Moses also cries for resolution. In verse 15 he says, “Make us glad according to the days wherein thou hast afflicted us, and the years wherein we have seen evil.” He prays that God would give his people gladness in proportion to the misery they had experienced - that God would replace the evil years with good ones. That God would also show it clearly - verse 16. That their life would count for something - verse 17.

So it is right that during this time, we pray for God’s mercy.  We ask for resolution of this calamity. But because of sin, there may be no resolution here on earth. Remember, we may need to take the long view of things. Even if COVID is eradicated, there will be the aftermath. There will be another pandemic. Wave upon wave. You may have your own personal struggle - injustice, family issues, hurts. But when is that time of resolution? Might it be now? Maybe, maybe not.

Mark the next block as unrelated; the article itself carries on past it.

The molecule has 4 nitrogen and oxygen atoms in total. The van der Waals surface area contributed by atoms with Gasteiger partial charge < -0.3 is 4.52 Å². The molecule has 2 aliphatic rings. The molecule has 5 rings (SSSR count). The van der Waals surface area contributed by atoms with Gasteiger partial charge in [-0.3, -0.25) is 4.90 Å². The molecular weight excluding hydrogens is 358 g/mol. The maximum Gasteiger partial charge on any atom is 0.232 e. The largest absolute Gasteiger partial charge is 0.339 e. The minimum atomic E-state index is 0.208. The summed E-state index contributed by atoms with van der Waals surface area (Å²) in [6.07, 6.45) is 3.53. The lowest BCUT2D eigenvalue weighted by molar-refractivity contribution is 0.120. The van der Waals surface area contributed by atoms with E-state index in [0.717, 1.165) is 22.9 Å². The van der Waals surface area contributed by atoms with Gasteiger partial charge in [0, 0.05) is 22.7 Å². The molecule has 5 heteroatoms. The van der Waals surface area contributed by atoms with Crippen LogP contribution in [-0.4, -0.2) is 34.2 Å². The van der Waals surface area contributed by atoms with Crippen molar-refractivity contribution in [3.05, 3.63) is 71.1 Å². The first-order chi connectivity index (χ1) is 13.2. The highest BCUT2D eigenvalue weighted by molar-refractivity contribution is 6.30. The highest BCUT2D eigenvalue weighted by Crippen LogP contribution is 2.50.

We need to take the long view of things. A thousand years are but a watch. This Psalm is a prayer of Moses. And this prayer may have been very personal to Moses. At the end of his life, Moses was led up to Mount Pisgah. God showed him the Promised Land and said to Moses that he would see it with his eyes but would not set foot in it. All his service to God, and no earthly reward. He died and was buried on that mountain beside the Promised Land. There was no earthly resolution. So how was his prayer answered? How did he experience mercy? How would he be made glad for the years he was afflicted?